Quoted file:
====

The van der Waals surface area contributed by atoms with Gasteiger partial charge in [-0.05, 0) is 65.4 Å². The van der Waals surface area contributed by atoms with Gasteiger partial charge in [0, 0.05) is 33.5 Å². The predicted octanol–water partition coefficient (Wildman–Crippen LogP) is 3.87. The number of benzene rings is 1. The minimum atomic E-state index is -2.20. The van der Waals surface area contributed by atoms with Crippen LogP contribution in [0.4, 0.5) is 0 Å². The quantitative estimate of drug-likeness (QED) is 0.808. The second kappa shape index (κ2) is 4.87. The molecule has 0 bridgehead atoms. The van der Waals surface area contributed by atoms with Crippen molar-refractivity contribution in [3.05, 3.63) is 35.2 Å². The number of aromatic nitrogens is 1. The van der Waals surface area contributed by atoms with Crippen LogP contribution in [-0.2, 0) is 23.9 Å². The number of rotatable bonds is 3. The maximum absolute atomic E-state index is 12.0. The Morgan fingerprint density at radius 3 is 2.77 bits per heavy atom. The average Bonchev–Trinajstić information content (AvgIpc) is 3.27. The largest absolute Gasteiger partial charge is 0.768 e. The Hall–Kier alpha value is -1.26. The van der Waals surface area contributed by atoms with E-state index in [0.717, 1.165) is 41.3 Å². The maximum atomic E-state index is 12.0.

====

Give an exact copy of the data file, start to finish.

The van der Waals surface area contributed by atoms with Gasteiger partial charge in [-0.05, 0) is 65.4 Å². The van der Waals surface area contributed by atoms with Gasteiger partial charge in [0, 0.05) is 33.5 Å². The predicted octanol–water partition coefficient (Wildman–Crippen LogP) is 3.87. The number of benzene rings is 1. The minimum atomic E-state index is -2.20. The van der Waals surface area contributed by atoms with Crippen LogP contribution in [0.4, 0.5) is 0 Å². The quantitative estimate of drug-likeness (QED) is 0.808. The second kappa shape index (κ2) is 4.87. The molecule has 0 bridgehead atoms. The van der Waals surface area contributed by atoms with Crippen molar-refractivity contribution in [3.05, 3.63) is 35.2 Å². The number of aromatic nitrogens is 1. The van der Waals surface area contributed by atoms with Crippen LogP contribution in [-0.2, 0) is 23.9 Å². The number of rotatable bonds is 3. The maximum absolute atomic E-state index is 12.0. The Morgan fingerprint density at radius 3 is 2.77 bits per heavy atom. The average Bonchev–Trinajstić information content (AvgIpc) is 3.27. The largest absolute Gasteiger partial charge is 0.768 e. The Hall–Kier alpha value is -1.26. The van der Waals surface area contributed by atoms with E-state index in [0.717, 1.165) is 41.3 Å². The maximum atomic E-state index is 12.0.